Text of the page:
By the company he keeps
A funny from Amy Sullivan:
One of the complaints I often hear from conservatives is that religious liberals are moral relativists, that they don't believe in evil. To which I respond that my liberal and religious mother believes very much that evil exists and that it is personified by Dick Cheney.
That usually gets a big laugh out of everyone else and a shamefaced chuckle out of the conservative, who is forced to admit that sometimes evil really is in the eye of the beholder.
Good joke. And, as Amy points out, it even gets chuckles from conservatives.
Many of us in the Bush-Haters-Of-America group find it hard to resist the urge to bash Bush whenever the talk turns to politics in mixed company (mixed meaning Democrats and Republicans). The problem with that is that, despite Bush's obvious failings, there is still a large reserve of good will towards the guy, even from people who disagree with his policies. If you start talking about Bush being evil or just simply the worst president ever, you will quickly lose the argument with these people.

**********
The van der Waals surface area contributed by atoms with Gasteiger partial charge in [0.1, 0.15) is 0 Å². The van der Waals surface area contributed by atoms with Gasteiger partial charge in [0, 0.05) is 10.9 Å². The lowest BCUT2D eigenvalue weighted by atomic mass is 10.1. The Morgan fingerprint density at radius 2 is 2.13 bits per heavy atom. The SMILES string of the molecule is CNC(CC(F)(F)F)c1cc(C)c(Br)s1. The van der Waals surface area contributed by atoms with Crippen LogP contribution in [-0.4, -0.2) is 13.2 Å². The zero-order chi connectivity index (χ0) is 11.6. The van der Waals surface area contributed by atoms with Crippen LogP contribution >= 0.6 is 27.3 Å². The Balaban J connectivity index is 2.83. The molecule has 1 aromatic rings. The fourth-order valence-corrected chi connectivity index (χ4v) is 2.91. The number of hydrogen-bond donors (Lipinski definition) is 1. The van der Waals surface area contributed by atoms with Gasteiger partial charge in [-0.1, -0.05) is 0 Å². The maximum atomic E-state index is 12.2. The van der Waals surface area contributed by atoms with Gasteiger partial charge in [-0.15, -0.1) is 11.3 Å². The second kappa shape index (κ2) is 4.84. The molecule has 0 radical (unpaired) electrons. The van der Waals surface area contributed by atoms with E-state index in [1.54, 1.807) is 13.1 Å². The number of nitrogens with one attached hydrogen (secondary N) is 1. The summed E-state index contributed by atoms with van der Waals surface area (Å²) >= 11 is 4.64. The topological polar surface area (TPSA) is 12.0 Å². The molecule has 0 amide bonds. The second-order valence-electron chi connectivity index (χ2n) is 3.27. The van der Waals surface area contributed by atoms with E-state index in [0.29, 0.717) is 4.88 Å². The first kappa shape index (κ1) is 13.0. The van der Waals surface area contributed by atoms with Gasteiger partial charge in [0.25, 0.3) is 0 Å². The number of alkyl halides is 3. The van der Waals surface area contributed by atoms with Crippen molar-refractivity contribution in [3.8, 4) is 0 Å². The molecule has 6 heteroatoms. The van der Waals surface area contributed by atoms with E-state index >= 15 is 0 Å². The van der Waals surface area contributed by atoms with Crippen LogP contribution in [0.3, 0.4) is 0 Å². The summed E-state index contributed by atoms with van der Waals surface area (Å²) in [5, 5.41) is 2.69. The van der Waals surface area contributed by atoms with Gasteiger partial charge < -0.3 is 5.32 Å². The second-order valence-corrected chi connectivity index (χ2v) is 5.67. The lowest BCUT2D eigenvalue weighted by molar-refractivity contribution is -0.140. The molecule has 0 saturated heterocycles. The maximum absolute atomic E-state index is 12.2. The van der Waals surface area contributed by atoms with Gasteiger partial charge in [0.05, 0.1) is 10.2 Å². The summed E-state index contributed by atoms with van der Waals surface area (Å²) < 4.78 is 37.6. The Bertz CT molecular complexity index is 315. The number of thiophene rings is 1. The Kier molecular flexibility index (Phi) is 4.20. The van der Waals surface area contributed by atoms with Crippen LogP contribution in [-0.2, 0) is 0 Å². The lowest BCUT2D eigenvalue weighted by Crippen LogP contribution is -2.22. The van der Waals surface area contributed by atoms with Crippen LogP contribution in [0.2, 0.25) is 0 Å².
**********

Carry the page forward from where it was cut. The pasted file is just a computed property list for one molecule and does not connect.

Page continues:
But, if you bash Dick Cheney, Donald Rumsfeld or John Ashcroft ... well then that's not quite so bad. You might even get the aforesaid chuckle of agreement.
Thus I would suggest an alternate strategy for bashing Bush: don't bash him personally. Just direct his share of the anger and frustration you feel onto those around him (excepting Powell. He also has a reservoir of good will that can be dangerous to attack directly.) Many people may be frustrated with Bush, but don't feel comfortable bashing him directly. But they might be agreeable to using a Bush substitute like Cheney, Rumsfeld, Ashcroft or Rice (most people probably don't know who Wolfowitz, Pearle, etc. are, so don't bother with them).
Then, when they are really into the whole "bash the Bush crowd" celebration, point out to them that re-electing Bush means four more years of those guys as well.